Tips for late season grouse hunting

Gerald Almy

With deer seasons finished for the year, there’s one sport that still draws diehard hunters to the woods no matter how cold the air and how deep the snow – grouse hunting. It’s hard to think of a better way to conquer the monotony of gray winter days than walking through the woods seeking out this feathered brown and black quarry.

Here are some tips to make your late season efforts yield more than just healthy exercise for the lungs and legs.

Hunt the best areas

Open, mature forests may be fun to walk through for a hike, but you won’t find grouse there. Instead, look for thick, nasty cover with lots of briars, brush, deadfalls, and dense sapling growth. If it’s so thick it doesn’t look inviting to walk through and you can’t see very far, that’s grouse cover. Also check out laurel, rhododendron, and honeysuckle thickets.

In the Shenandoah Valley, ridges were good earlier. Now it’s time to drop down lower into protected hollows and along stream bottoms.

Look for the food

Grouse eat tender green forbs, berries, buds, and fruits. Look for grapes, honeysuckle, blackberry thickets, dogwood, greenbrier, sumac, and olives. Old abandoned orchards may also draw in birds at times.

Avoid roads

Sure, it’s tempting to walk forest logging roads and ATV trails through this thick cover. But chances are the grouse near these easy access spots have either been shot or wised up and moved back into thicker cover.

Hike in a quarter mile or more and begin your hunt at that point. The birds you do flush probably haven’t seen many hunters before and will sit tighter for a good close flush.

Stop often

I learned this trick by accident. I would pause to catch my breath or get a drink of water and before I could renew the hunt a grouse would often flush.

I quickly adapted this into my hunting strategy by pausing periodically. Don’t just stop anywhere, though. Make sure you will have a clear shot where you pause if a bird flushes. And don’t stop too far from the cover or the bird may be out of range when it erupts.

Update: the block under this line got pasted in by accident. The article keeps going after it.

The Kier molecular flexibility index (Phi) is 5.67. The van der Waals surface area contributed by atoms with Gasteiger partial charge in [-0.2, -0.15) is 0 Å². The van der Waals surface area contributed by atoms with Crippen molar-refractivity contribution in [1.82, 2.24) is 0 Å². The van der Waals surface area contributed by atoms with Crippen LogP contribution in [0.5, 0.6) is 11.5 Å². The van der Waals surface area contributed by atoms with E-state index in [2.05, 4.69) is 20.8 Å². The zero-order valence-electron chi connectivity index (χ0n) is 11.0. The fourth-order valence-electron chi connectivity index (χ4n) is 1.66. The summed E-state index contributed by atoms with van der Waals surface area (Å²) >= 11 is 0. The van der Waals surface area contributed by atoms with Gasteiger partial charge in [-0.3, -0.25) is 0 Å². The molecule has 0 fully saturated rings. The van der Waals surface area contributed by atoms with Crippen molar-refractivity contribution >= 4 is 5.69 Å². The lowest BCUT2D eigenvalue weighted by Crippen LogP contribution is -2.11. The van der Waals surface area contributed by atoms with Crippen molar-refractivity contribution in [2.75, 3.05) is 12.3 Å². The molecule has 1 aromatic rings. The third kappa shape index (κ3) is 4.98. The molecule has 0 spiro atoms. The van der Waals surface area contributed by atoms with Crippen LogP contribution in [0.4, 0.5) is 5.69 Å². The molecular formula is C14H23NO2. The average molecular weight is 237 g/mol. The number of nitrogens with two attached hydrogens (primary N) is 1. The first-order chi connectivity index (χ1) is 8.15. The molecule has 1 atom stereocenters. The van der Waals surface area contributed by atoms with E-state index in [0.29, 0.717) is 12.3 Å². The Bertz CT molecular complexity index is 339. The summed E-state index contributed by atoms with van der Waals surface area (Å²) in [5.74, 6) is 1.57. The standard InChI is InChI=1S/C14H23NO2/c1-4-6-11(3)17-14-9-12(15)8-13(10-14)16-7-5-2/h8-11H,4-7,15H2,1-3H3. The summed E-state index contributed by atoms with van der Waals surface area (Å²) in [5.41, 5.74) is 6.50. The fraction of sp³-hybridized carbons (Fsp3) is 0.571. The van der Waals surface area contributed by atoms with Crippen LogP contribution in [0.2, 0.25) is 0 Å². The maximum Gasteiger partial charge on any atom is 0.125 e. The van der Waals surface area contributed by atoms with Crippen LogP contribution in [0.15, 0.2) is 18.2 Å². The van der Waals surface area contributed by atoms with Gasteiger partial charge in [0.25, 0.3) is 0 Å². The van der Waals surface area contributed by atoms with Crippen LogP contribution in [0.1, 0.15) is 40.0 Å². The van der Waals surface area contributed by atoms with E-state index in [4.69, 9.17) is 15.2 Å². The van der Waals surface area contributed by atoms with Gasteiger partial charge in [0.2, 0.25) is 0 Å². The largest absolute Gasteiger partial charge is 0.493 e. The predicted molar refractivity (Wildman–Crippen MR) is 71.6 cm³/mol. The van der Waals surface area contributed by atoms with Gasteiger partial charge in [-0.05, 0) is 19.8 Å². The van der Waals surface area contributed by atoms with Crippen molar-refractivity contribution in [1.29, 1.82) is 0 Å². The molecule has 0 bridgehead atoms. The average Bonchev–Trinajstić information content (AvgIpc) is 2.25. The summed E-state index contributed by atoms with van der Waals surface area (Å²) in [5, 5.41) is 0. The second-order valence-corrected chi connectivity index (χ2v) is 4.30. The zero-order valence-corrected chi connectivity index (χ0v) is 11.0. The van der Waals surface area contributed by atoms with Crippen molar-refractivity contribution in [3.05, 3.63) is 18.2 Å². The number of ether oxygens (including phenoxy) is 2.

Slow down

Sure, it’s good to cover a lot of ground. But if you move too fast you’ll likely stride right past lots of birds. Stopping is good, but just slowing down will also flush more grouse.

These birds are well camouflaged and don’t want to fly. They feel vulnerable when they do. A slow pace makes you seem more threatening and the flight response is more likely.

Another advantage to this is you won’t be out of breath and tired when a bird flushes. You’ll be ready and have the energy to mount the gun quickly and make an accurate shot. And in the end, a slow pace will let you maintain your stamina for longer and probably cover more ground than hunters who charge through the cover like they are in a race.

Use the right dog

Grouse hunting can be very effective without a dog. But if you do use one, make sure he is a close-working hunting partner. A dog that ranges far out ahead will flush too many skittish birds out of range. Even if he holds his point well, the birds may fly before you can get to him. Dogs that hunt within sight are best, maybe 50-100 yards in front. Old dogs are ideal.

Be ready for another flush

Too many hunters start berating or congratulating themselves after missing or making a shot instead of immediately getting ready for another bird to fly. Especially in late season grouse maybe bunched up in groups of two, three or more birds.

If you are aware of this, you’ll be even more prepared to make a good shot on the second or third chance. Of course, if you hit the first bird, be sure to carefully note exactly where it falls, especially if you’re hunting without a dog.

Watch where they fly

If your shots fly astray, don’t throw in the towel on that bird. Watch carefully where it flies and there’s a pretty good chance you can jump it again. Many times a bird will fly through an open area and make a landing at the next thick patch of cover. Watch carefully and then make a beeline to that spot where he may be just inside the thicket.

Avoid the wind

If strong winds are blowing, you can actually use that to your advantage. Drop down into hollows, creek bottoms and work the lee sides of hills. You’ll find birds concentrated in these areas trying to escape the chilling effects of the wind. It’s also easier to hear birds flush in these quieter areas.

Yes, deer season is just a memory now. But don’t ignore the challenge of ruffed grouse hunting. It’s hard to think of a better way to spend a cold winter day.

Award-winning outdoors writer Gerald Almy is a Maurertown resident.